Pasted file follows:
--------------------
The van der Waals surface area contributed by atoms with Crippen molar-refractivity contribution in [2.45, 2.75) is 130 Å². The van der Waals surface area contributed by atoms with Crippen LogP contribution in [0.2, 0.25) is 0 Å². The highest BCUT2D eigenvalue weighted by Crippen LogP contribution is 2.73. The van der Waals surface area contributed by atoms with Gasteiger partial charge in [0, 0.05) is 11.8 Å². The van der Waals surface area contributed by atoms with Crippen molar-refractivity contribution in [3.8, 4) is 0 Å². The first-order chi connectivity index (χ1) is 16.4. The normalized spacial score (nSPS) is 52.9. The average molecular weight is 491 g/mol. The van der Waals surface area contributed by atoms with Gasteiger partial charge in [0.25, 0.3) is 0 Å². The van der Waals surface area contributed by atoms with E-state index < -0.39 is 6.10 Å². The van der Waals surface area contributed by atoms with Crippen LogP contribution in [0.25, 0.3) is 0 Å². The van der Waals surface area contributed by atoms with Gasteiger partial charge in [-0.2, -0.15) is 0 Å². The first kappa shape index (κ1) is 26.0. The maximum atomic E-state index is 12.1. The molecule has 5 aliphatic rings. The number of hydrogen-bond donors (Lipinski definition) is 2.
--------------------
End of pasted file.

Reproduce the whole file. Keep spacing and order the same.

The van der Waals surface area contributed by atoms with Crippen molar-refractivity contribution in [2.45, 2.75) is 130 Å². The van der Waals surface area contributed by atoms with Crippen LogP contribution in [0.2, 0.25) is 0 Å². The highest BCUT2D eigenvalue weighted by Crippen LogP contribution is 2.73. The van der Waals surface area contributed by atoms with Gasteiger partial charge in [0, 0.05) is 11.8 Å². The van der Waals surface area contributed by atoms with Crippen molar-refractivity contribution in [3.8, 4) is 0 Å². The first-order chi connectivity index (χ1) is 16.4. The normalized spacial score (nSPS) is 52.9. The average molecular weight is 491 g/mol. The van der Waals surface area contributed by atoms with Gasteiger partial charge in [0.25, 0.3) is 0 Å². The van der Waals surface area contributed by atoms with E-state index < -0.39 is 6.10 Å². The van der Waals surface area contributed by atoms with Crippen LogP contribution in [0.25, 0.3) is 0 Å². The van der Waals surface area contributed by atoms with Gasteiger partial charge in [-0.2, -0.15) is 0 Å². The first kappa shape index (κ1) is 26.0. The maximum atomic E-state index is 12.1. The molecule has 5 aliphatic rings. The number of hydrogen-bond donors (Lipinski definition) is 2.